New ‘Housing Recovery Index’ Shows Rebounding Metros

June 11, 2020

The COVID-19 pandemic, coupled with recent protests and civil unrest, has had a profound impact on the economy and housing market. But some cities at the epicenter of the confluence of storms are already seeing signs of a recovery.® debuted a new weekly Housing Recovery Index, which factors in home search traffic, median list prices, new listings, and median time on the market. The site compares the data to January 2020 market trends, a baseline for pre-coronavirus market growth. The higher a city’s value on the index, the stronger its recovery.

For the week ending June 6,® reported its overall index at 88.8 nationwide, 11.2 points below the January baseline.

Eleven markets that saw some of the largest number of protests during the week ending June 6 saw an interrupted housing recovery. But six of these markets still saw slight increases in their weekly housing recovery index. Those metros are:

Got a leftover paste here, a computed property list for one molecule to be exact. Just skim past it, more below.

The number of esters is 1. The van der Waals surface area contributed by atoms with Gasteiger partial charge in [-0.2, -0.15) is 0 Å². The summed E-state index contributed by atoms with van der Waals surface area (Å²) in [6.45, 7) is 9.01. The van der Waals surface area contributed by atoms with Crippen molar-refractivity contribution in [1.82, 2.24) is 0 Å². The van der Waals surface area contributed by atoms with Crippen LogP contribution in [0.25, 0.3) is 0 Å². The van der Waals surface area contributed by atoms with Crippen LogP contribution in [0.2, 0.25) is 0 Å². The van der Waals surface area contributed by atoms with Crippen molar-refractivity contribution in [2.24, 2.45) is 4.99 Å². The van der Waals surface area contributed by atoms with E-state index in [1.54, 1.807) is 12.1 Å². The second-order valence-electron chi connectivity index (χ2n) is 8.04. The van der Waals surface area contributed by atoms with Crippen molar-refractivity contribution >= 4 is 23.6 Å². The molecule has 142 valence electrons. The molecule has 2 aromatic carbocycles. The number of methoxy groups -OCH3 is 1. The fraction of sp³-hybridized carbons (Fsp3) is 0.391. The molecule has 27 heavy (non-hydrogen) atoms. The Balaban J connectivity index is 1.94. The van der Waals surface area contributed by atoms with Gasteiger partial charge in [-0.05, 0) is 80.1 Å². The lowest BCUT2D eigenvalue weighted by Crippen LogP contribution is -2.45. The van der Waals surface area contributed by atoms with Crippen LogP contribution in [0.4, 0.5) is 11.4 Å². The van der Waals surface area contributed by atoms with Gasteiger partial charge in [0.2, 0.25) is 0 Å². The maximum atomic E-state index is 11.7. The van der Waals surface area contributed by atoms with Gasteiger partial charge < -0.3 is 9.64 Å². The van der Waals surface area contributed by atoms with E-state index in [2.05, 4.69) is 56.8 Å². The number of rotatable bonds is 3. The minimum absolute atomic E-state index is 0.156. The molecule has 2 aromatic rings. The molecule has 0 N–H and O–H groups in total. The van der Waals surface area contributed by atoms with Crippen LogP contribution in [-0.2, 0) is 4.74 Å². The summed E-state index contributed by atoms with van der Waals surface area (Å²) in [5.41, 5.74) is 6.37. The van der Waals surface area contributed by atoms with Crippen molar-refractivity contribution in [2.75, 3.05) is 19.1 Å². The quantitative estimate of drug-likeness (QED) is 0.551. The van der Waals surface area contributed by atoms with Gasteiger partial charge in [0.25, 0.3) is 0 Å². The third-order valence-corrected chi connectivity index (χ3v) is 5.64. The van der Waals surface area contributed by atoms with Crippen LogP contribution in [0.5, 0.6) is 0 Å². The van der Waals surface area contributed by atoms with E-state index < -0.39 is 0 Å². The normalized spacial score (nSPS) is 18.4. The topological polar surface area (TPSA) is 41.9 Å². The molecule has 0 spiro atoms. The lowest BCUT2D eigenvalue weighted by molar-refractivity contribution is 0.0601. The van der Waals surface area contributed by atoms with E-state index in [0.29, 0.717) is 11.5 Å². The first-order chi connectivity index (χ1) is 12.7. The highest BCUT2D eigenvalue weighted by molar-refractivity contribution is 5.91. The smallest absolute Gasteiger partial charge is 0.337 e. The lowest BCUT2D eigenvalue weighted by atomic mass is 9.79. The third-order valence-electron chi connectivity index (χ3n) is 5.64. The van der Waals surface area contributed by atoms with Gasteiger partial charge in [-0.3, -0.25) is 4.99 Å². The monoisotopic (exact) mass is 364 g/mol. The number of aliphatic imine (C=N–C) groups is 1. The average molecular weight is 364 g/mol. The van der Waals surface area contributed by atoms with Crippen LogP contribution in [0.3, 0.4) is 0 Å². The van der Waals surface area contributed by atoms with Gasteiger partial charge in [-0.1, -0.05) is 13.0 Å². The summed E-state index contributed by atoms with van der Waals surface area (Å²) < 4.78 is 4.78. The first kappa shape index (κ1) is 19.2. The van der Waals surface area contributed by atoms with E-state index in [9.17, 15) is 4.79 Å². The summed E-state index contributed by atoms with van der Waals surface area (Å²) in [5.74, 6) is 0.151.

• Atlanta: +1.5 points
  • Chicago: +4.7 points
  • Cleveland: +3.3 points
  • Los Angeles: +0.2 points
  • Minneapolis: +0.3 points
  • New York: +4.9 points

“The general sentiment from consumer surveys is that now is not a good time to sell a home because of COVID-19, economic uncertainty, and social unrest—but the data is saying the opposite,” says Danielle Hale,®’s chief economist. “Home prices are back to their pre-COVID-19 pace, and we’re seeing listings spend slightly less time on the market than last week. But the housing market still needs more sellers in order to meet the surge in demand. Looking forward, if we don’t get the inventory we need, we’ll see prices rise even more and homes sell faster later this summer.”

key housing metrics chart. Visit source link at the end of this article for more information.